14 Be heart-smart when dining out.
• On any menu, some choices will be better for you than others. Check out some of the heart smart menu choices listed here. Keep them in mind the next time you go out to eat.
15 Monitor your blood pressure.
• Do you know your blood pressure numbers? Knowing if you have high blood pressure can literally save your life. Take our Blood Pressure Quiz and have your blood pressure checked.
16 Eat right, feel better.
• Start the new year off on the right foot with this list of heart healthy recipes for the whole family. A balanced diet can make you feel great.
17 Everything in moderation.
• Read about the latest information on the effects of alcohol on your heart in this article, then take this Alcohol Use Assessment to make sure your alcohol consumption isn’t putting you at risk for heart disease.
18 Subscribe to Pressure Points.
• Stay up on the latest heart healthy happenings, news and tips from the UMass Memorial Health Care Heart & Vascular Center of Excellence. Sign up for our enewsletter today.
19 Slow down.
• Learning what brings on stress in your life is the first step toward managing it. This assessment will help you identify your life "stressors." Take our Stress Trigger Assessment quiz
20 Pin your way to better heart health.
• Check out our Heart Health board on Pinterest for heart healthy tips, recipes, exercise ideas, infographics and more!
21 Get the facts on fat.
• You need to consume some fat to maintain good nutrition, but many Americans eat more fat than they need. Take this quiz about fats and see how much you really know about the fats that lurk in your food.
22 Determine your target heart rate.
• Your target heart rate is the range at which sustained physical activity—running, cycling, swimming laps, or any other aerobic exercise—is considered safe and effective. It is a percentage of what your maximum heart rate should be.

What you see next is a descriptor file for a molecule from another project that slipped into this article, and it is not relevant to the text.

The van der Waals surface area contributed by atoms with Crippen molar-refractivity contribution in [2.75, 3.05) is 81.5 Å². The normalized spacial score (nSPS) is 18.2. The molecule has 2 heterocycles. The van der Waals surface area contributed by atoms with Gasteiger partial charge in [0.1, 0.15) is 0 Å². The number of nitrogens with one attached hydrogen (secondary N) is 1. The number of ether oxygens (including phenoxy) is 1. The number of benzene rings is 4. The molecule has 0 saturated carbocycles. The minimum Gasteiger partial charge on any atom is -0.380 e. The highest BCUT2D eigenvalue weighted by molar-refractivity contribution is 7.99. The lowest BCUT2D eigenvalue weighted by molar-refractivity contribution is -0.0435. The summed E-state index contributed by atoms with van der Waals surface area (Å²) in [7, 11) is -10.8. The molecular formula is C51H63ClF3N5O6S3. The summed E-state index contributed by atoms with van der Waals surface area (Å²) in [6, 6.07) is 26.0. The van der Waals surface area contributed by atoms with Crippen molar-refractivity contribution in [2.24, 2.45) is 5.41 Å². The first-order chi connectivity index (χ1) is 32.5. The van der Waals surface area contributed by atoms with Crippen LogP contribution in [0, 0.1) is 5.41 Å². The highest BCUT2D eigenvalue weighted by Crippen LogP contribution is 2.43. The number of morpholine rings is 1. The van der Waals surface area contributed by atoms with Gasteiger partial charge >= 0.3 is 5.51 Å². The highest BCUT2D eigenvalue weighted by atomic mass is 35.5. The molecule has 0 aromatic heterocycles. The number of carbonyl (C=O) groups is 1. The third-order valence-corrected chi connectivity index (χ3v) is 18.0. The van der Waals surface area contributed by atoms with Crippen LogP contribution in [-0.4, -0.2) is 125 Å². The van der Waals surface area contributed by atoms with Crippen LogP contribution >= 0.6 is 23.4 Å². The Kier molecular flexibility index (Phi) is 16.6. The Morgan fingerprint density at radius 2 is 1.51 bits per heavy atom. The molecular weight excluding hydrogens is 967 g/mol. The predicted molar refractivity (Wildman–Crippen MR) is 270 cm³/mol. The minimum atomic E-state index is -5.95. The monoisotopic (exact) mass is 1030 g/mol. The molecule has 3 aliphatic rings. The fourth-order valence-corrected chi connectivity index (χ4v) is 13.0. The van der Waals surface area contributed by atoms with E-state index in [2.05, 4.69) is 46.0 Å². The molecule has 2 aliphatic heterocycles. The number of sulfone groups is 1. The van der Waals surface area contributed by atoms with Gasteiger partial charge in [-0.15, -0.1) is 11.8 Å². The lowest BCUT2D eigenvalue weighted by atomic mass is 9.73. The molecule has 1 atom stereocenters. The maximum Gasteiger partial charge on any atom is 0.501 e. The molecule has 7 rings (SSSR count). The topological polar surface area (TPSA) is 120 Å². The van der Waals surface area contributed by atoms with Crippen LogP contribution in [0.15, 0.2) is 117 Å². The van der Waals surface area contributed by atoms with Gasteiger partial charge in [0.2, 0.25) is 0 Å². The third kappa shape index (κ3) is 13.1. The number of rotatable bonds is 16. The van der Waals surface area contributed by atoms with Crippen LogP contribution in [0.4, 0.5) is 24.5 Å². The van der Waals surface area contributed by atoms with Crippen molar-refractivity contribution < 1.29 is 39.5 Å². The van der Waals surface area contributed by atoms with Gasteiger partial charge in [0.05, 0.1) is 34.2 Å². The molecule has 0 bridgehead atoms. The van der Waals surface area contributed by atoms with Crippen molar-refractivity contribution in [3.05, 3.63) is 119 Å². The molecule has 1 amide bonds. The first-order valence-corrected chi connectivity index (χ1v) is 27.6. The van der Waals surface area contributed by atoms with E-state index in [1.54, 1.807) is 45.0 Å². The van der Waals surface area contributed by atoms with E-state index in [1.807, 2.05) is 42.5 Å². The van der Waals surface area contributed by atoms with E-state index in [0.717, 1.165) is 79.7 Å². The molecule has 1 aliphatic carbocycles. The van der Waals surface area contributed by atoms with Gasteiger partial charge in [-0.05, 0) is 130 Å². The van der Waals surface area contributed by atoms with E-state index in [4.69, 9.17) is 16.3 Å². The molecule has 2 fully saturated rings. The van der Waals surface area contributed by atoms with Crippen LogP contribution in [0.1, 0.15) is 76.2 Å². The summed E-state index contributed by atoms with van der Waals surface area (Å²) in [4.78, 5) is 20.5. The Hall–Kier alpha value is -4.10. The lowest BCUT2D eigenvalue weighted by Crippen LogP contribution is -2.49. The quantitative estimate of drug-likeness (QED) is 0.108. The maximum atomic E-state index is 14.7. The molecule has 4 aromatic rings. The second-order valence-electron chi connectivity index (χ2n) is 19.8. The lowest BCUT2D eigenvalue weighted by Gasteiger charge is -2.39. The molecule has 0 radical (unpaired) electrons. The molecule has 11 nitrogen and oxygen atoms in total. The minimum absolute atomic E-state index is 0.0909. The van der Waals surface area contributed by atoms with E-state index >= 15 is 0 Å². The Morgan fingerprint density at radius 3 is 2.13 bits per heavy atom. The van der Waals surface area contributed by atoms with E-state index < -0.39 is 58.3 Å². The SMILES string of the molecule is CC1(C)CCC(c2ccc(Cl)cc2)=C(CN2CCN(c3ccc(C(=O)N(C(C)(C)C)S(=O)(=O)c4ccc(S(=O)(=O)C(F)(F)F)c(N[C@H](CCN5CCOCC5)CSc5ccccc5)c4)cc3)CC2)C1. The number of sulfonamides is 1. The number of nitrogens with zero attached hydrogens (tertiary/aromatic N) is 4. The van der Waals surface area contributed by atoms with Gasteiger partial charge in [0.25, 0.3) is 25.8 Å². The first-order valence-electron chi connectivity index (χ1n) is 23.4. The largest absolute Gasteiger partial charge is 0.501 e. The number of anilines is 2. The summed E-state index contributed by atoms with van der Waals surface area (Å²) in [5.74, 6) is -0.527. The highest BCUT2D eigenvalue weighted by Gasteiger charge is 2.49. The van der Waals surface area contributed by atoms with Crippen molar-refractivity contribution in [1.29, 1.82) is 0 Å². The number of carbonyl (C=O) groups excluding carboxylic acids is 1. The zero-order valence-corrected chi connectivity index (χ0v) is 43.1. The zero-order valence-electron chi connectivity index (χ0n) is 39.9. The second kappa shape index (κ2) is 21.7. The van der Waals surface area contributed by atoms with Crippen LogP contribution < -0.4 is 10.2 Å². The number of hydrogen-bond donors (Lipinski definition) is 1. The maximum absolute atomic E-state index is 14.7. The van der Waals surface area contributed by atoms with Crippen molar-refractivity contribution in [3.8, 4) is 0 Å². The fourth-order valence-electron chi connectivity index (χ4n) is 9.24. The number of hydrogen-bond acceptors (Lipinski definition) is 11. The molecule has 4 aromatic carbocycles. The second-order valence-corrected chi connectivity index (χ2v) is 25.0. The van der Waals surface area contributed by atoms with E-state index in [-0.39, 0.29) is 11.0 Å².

23 Aerobics: no headband required.
• Exercise is a lot more than an energy booster and a stress reliever. It also strengthens your heart muscle, lowers your blood pressure and cholesterol, and burns calories. Get started today!
24 Attend a seminar.
• UMass Memorial holds several free community programs over the course of the year including many on heart health. Join our mailing list – need link and stay connected.
25 Get your kids moving now.
• You may think of heart disease as a problem for adults, not your young children. But diet and exercise habits started in childhood can begin a lifetime of heart health . . . or a lifetime of heart damage.
26 Women are special.
• As a woman, do you know what your risk is for developing heart disease? You might be surprised. Take this quiz or schedule an appointment with our Women’s Heart Health Program to see what steps you can take to prevent heart disease.
27 Prevent and treat Afib.
• Atrial Fibrillation (Afib) is the most common arrhythmia. It can lead to heart failure and stroke. Learn from our experts in this in-depth Health Watch about how Afib is treated.
28 Make those healthy changes last.
• Think you need more than 28 days to make a difference in your health? Follow this Twelve Week Guide to a Heart-Healthy Lifestyle and be on the road to better health and a longer life.